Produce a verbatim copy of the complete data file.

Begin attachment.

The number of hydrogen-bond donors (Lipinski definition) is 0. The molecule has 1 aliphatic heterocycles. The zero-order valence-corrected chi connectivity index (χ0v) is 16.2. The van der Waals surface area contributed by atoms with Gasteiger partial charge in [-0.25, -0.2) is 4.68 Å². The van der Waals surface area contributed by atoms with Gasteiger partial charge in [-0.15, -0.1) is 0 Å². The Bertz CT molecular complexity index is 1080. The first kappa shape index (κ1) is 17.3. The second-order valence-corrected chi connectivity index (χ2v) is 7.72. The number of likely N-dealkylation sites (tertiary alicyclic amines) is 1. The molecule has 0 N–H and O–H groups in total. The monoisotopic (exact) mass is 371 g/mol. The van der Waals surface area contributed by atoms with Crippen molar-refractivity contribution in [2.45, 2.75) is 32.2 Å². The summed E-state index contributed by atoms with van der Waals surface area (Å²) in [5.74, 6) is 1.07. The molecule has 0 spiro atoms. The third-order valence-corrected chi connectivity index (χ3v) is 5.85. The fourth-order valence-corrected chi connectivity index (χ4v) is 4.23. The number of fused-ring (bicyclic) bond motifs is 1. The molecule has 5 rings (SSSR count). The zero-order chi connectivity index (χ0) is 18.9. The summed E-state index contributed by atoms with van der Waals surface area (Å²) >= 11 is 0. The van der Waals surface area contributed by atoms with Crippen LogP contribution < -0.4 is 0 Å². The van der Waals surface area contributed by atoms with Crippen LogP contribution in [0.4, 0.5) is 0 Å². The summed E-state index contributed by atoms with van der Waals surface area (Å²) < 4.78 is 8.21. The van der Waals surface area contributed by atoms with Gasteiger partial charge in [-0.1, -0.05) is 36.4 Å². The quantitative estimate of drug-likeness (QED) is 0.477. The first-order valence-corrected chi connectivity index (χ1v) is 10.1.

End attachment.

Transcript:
The number of hydrogen-bond donors (Lipinski definition) is 0. The molecule has 1 aliphatic heterocycles. The zero-order valence-corrected chi connectivity index (χ0v) is 16.2. The van der Waals surface area contributed by atoms with Gasteiger partial charge in [-0.25, -0.2) is 4.68 Å². The van der Waals surface area contributed by atoms with Gasteiger partial charge in [-0.15, -0.1) is 0 Å². The Bertz CT molecular complexity index is 1080. The first kappa shape index (κ1) is 17.3. The second-order valence-corrected chi connectivity index (χ2v) is 7.72. The number of likely N-dealkylation sites (tertiary alicyclic amines) is 1. The molecule has 0 N–H and O–H groups in total. The monoisotopic (exact) mass is 371 g/mol. The van der Waals surface area contributed by atoms with Crippen molar-refractivity contribution in [2.45, 2.75) is 32.2 Å². The summed E-state index contributed by atoms with van der Waals surface area (Å²) in [5.74, 6) is 1.07. The molecule has 0 spiro atoms. The third-order valence-corrected chi connectivity index (χ3v) is 5.85. The fourth-order valence-corrected chi connectivity index (χ4v) is 4.23. The number of fused-ring (bicyclic) bond motifs is 1. The molecule has 5 rings (SSSR count). The zero-order chi connectivity index (χ0) is 18.9. The summed E-state index contributed by atoms with van der Waals surface area (Å²) >= 11 is 0. The van der Waals surface area contributed by atoms with Crippen LogP contribution < -0.4 is 0 Å². The van der Waals surface area contributed by atoms with Crippen LogP contribution in [0.4, 0.5) is 0 Å². The summed E-state index contributed by atoms with van der Waals surface area (Å²) < 4.78 is 8.21. The van der Waals surface area contributed by atoms with Gasteiger partial charge in [-0.1, -0.05) is 36.4 Å². The quantitative estimate of drug-likeness (QED) is 0.477. The first-order valence-corrected chi connectivity index (χ1v) is 10.1.